CB: The main thing I think it helps is because a film set is really mixed, at the top you have people who are often very wealthy and very posh or middle class, and then down the ladder you have people who have never been in school a day in their lives, have really broad accents, working class folk who are there to lift heavy things or do the lighting. I think my upbringing has meant I’m as comfortable talking to one sort as the other. The other thing is confidence - us Travellers are a confident bunch! We walk into any room like we own it. And we are doers. So when something needs to be done, and a decision needs to be made, I’m often the one to say 'Okay, here’s what we'll do'. I think that comes from growing up where everyone works for themselves.
EMS: I know you're quite open about your ethnicity with your work colleagues, has it ever been an issue?
CB: When I was in school a kid once called me a Gypsy, but the school were super supportive and told him it was a racial slur and he could be prosecuted. In university I told a boy I was a Romany Gypsy, he didn’t believe me and said some horrible things which upset me. But in terms of work, no, it never has really. I got into industry on a diversity scheme BECAUSE I’m a Traveller, so I felt like my career and my ethnicity have always gone hand in hand. The thing I get more than anything, which I think is racism of a different form, is a bit of ... fascination. My boss will tell people in a meeting 'Our Chrissie is a Gypsy, you know!' as if it’s a curiosity or something to marvel at. So never directly - but yeah, sometimes I feel that I’m a bit of a curio. My ex-boss, who knew I was a Traveller, when ever he got a bit tipsy would tell me how Gypsies had stolen his roof tiles, or that he didn’t like that some Gypsies had the same surname as him.
EMS: What advice would you give young Traveller people who want to get into TV, film and media production?
CB: I would tell them to do work experience - you can contact production companies and ask to come in for a week or so. It's a business about who you know and contacts, so getting that first step in the door is important. And then once you are there, be good, be on time, be smart, be keen, and take the initiative. Don't give them any excuse not to want you back. Then keep in touch with any contacts you make and keep asking about any opportunities. Hopefully after a while you'll have a list of people in the business who you know, and one of them will lead to a job as a runner.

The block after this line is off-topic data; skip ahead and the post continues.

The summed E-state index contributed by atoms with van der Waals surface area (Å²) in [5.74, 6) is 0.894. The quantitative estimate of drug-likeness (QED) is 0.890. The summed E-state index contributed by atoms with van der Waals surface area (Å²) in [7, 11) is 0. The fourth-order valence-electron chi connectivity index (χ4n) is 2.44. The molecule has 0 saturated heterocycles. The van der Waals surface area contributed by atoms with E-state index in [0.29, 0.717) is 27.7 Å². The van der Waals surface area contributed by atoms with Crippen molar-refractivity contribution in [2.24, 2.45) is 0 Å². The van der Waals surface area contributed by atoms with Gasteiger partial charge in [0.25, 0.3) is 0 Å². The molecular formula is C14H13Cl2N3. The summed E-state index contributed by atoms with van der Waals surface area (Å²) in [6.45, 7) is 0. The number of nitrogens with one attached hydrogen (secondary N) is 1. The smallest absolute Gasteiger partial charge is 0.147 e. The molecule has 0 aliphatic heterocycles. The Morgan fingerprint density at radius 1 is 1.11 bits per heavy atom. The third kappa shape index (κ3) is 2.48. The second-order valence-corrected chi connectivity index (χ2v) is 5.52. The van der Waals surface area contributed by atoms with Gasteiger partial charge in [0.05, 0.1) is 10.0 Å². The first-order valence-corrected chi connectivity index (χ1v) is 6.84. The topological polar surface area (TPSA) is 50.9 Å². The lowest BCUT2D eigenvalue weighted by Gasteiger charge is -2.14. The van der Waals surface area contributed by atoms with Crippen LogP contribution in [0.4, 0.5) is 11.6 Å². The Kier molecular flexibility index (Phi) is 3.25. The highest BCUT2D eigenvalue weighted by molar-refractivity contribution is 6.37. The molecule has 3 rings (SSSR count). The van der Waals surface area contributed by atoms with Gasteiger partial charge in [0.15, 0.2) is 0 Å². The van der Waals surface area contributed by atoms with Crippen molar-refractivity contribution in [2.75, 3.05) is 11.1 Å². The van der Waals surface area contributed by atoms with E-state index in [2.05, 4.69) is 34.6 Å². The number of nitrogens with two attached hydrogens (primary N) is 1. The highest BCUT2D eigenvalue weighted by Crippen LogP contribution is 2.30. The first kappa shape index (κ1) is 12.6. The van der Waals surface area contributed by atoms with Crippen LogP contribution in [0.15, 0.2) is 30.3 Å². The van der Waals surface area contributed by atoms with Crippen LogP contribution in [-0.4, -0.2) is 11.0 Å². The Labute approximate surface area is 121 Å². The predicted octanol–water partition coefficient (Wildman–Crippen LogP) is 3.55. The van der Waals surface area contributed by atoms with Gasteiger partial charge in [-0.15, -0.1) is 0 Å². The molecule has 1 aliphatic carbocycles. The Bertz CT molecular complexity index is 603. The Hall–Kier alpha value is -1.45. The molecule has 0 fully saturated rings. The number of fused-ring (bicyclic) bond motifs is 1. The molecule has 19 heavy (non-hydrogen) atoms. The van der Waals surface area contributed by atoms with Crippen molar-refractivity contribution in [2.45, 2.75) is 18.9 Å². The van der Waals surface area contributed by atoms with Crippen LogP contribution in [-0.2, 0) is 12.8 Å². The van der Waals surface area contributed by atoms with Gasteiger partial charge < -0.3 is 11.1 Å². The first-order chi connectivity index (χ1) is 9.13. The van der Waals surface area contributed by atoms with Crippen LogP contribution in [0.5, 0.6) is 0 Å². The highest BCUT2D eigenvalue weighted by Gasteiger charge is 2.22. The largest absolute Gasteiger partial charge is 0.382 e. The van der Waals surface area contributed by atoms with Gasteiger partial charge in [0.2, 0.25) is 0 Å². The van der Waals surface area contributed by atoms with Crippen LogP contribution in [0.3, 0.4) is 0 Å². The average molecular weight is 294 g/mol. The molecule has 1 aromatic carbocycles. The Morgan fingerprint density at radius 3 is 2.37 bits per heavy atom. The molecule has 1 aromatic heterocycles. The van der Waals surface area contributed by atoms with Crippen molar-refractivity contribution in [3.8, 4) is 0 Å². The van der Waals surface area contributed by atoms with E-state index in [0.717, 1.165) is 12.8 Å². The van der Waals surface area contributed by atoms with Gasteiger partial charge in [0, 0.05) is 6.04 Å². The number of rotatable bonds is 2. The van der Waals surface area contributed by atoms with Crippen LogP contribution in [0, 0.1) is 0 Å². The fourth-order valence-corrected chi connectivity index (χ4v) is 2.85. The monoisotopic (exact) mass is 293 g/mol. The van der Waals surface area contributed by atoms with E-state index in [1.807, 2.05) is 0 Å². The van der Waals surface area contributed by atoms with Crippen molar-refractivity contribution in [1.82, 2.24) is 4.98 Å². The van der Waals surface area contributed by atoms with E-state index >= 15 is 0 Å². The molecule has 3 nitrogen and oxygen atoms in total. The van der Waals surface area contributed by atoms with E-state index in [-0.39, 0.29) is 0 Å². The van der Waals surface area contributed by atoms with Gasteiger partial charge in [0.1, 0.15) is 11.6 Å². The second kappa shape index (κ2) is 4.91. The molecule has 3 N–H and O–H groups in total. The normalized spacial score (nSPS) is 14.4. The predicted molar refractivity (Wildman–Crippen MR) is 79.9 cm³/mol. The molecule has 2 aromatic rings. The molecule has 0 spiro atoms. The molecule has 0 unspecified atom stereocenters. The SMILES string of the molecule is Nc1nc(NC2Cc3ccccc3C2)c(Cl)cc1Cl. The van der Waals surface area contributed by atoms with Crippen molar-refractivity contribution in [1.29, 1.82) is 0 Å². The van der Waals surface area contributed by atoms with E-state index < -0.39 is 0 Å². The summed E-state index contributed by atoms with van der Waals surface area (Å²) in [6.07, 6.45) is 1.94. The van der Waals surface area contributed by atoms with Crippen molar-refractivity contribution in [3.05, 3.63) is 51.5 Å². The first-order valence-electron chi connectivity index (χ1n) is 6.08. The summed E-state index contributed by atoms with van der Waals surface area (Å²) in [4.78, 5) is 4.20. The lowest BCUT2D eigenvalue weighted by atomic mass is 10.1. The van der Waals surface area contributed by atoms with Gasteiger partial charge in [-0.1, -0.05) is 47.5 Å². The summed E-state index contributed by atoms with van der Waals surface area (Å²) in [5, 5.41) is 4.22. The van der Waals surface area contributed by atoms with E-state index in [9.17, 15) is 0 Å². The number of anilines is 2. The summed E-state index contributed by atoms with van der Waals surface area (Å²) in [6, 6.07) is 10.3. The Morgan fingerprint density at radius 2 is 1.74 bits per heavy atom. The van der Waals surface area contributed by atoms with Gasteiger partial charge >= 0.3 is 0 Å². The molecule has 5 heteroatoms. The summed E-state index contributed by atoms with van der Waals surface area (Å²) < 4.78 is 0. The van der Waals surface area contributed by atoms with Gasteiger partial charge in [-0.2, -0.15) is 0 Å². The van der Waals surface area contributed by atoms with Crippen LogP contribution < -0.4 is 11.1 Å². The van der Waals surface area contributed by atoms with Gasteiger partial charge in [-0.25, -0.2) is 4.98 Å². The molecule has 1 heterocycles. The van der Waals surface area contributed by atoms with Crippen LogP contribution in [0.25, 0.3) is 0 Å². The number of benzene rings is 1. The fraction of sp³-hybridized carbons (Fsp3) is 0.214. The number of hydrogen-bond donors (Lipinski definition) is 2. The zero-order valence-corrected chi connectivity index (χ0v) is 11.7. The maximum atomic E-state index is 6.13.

EMS: What's a runner?
CB: A runner is the entry position in TV and film production. Its a wonderful business in that every single person you meet, no matter how high up, at one point started as a runner. And they are called ‘a runner’ because they run errands, they get the tea, they take things from A to B, they are a bit of a dogsbody sometimes, but they are there to learn and see and then through that - they work their way up.
EMS: And finally what are your hopes for your future?
CB: I really love what I do, so to continue doing this. I'm terrified at any moment someone is going to figure out I shouldn’t really be here and the dream is going to burst! But I think everybody feels like that. I'd love to keep working on shows I love, and keep having them be successful! I'm trying to buy a home so hoping that goes through - my first ever owned home! And I hope one day to also have a family in it.
EMS: It’s been wonderful catching up with Chrissie and I’d like to thank her for taking time out of her busy schedule to talk to me. I’m always excited to hear a success story about someone from my community, especially when it’s someone I know. And I look forward to hearing more success stories in our communities, whether it’s passing an exam, starting a business, or getting a stopping place.
By Elle May Stevens
Killing Eve is a British spy thriller television series, produced in the United Kingdom by Sid Gentle Films for BBC America, starring Sandra Oh as a British intelligence investigator obsessed with capturing a psychopathic assassin, portrayed by Jodie Comer.
Elle May Stevens is an English Traveller. She lives a semi-settled life in Lancashire with her parents, has been writing for 10 years, and enjoys being an only child now all her sisters are married.